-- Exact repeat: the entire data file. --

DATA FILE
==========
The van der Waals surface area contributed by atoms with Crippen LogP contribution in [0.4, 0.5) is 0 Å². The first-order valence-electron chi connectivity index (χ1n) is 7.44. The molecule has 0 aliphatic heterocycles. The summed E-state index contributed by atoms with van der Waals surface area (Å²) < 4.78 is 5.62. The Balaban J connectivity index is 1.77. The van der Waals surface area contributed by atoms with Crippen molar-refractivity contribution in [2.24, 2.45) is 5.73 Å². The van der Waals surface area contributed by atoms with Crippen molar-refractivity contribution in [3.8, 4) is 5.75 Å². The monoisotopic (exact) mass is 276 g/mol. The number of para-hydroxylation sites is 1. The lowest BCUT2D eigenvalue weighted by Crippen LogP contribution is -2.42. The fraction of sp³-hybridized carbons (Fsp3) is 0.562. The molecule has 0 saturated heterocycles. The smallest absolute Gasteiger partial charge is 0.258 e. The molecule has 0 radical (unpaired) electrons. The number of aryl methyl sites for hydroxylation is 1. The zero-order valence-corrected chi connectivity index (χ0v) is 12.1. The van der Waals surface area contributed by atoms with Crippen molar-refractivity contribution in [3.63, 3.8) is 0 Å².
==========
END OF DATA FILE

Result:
The van der Waals surface area contributed by atoms with Crippen LogP contribution in [0.4, 0.5) is 0 Å². The first-order valence-electron chi connectivity index (χ1n) is 7.44. The molecule has 0 aliphatic heterocycles. The summed E-state index contributed by atoms with van der Waals surface area (Å²) < 4.78 is 5.62. The Balaban J connectivity index is 1.77. The van der Waals surface area contributed by atoms with Crippen molar-refractivity contribution in [2.24, 2.45) is 5.73 Å². The van der Waals surface area contributed by atoms with Crippen molar-refractivity contribution in [3.8, 4) is 5.75 Å². The monoisotopic (exact) mass is 276 g/mol. The number of para-hydroxylation sites is 1. The lowest BCUT2D eigenvalue weighted by Crippen LogP contribution is -2.42. The fraction of sp³-hybridized carbons (Fsp3) is 0.562. The molecule has 0 saturated heterocycles. The smallest absolute Gasteiger partial charge is 0.258 e. The molecule has 0 radical (unpaired) electrons. The number of aryl methyl sites for hydroxylation is 1. The zero-order valence-corrected chi connectivity index (χ0v) is 12.1. The van der Waals surface area contributed by atoms with Crippen molar-refractivity contribution in [3.63, 3.8) is 0 Å².